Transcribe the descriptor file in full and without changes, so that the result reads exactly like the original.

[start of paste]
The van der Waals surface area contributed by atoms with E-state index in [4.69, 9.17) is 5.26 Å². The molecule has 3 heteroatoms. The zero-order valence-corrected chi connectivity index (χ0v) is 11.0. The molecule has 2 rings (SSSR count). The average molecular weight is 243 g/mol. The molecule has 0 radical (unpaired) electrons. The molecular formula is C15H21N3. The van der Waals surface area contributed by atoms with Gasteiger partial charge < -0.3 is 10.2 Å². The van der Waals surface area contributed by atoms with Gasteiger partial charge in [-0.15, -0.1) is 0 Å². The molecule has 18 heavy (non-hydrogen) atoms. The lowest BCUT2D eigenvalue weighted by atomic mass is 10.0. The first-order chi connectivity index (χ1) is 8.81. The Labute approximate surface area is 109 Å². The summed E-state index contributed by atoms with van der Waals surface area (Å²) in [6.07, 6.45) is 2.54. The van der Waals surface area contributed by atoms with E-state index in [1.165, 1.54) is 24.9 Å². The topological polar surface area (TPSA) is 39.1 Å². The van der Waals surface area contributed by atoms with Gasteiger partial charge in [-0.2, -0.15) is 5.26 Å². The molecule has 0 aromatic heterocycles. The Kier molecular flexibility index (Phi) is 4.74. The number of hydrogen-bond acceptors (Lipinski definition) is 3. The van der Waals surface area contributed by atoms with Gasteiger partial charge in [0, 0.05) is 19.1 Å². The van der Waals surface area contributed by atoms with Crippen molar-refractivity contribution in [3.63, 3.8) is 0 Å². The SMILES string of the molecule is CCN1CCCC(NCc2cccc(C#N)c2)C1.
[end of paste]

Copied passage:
The van der Waals surface area contributed by atoms with E-state index in [4.69, 9.17) is 5.26 Å². The molecule has 3 heteroatoms. The zero-order valence-corrected chi connectivity index (χ0v) is 11.0. The molecule has 2 rings (SSSR count). The average molecular weight is 243 g/mol. The molecule has 0 radical (unpaired) electrons. The molecular formula is C15H21N3. The van der Waals surface area contributed by atoms with Gasteiger partial charge < -0.3 is 10.2 Å². The van der Waals surface area contributed by atoms with Gasteiger partial charge in [-0.15, -0.1) is 0 Å². The molecule has 18 heavy (non-hydrogen) atoms. The lowest BCUT2D eigenvalue weighted by atomic mass is 10.0. The first-order chi connectivity index (χ1) is 8.81. The Labute approximate surface area is 109 Å². The summed E-state index contributed by atoms with van der Waals surface area (Å²) in [6.07, 6.45) is 2.54. The van der Waals surface area contributed by atoms with E-state index in [1.165, 1.54) is 24.9 Å². The topological polar surface area (TPSA) is 39.1 Å². The van der Waals surface area contributed by atoms with Gasteiger partial charge in [-0.2, -0.15) is 5.26 Å². The molecule has 0 aromatic heterocycles. The Kier molecular flexibility index (Phi) is 4.74. The number of hydrogen-bond acceptors (Lipinski definition) is 3. The van der Waals surface area contributed by atoms with Gasteiger partial charge in [0, 0.05) is 19.1 Å². The van der Waals surface area contributed by atoms with Crippen molar-refractivity contribution in [3.63, 3.8) is 0 Å². The SMILES string of the molecule is CCN1CCCC(NCc2cccc(C#N)c2)C1.